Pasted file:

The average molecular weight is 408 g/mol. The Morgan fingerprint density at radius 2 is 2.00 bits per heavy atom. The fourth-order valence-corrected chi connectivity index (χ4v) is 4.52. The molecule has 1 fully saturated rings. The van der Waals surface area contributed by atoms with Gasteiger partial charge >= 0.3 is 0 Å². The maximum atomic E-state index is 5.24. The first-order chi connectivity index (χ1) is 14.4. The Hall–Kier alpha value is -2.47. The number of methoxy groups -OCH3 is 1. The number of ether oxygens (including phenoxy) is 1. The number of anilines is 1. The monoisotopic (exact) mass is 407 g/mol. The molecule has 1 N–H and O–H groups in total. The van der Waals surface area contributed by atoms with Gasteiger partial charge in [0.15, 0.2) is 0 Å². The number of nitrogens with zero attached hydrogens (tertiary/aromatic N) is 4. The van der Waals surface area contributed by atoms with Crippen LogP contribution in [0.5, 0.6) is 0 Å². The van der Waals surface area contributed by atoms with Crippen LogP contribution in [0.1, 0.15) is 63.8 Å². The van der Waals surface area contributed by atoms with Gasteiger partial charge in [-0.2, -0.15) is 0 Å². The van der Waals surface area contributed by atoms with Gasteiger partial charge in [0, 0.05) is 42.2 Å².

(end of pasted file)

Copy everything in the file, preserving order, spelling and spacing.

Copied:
The average molecular weight is 408 g/mol. The Morgan fingerprint density at radius 2 is 2.00 bits per heavy atom. The fourth-order valence-corrected chi connectivity index (χ4v) is 4.52. The molecule has 1 fully saturated rings. The van der Waals surface area contributed by atoms with Gasteiger partial charge >= 0.3 is 0 Å². The maximum atomic E-state index is 5.24. The first-order chi connectivity index (χ1) is 14.4. The Hall–Kier alpha value is -2.47. The number of methoxy groups -OCH3 is 1. The number of ether oxygens (including phenoxy) is 1. The number of anilines is 1. The monoisotopic (exact) mass is 407 g/mol. The molecule has 1 N–H and O–H groups in total. The van der Waals surface area contributed by atoms with Gasteiger partial charge in [0.15, 0.2) is 0 Å². The number of nitrogens with zero attached hydrogens (tertiary/aromatic N) is 4. The van der Waals surface area contributed by atoms with Crippen LogP contribution in [0.5, 0.6) is 0 Å². The van der Waals surface area contributed by atoms with Crippen LogP contribution in [0.1, 0.15) is 63.8 Å². The van der Waals surface area contributed by atoms with Gasteiger partial charge in [-0.2, -0.15) is 0 Å². The van der Waals surface area contributed by atoms with Gasteiger partial charge in [0, 0.05) is 42.2 Å².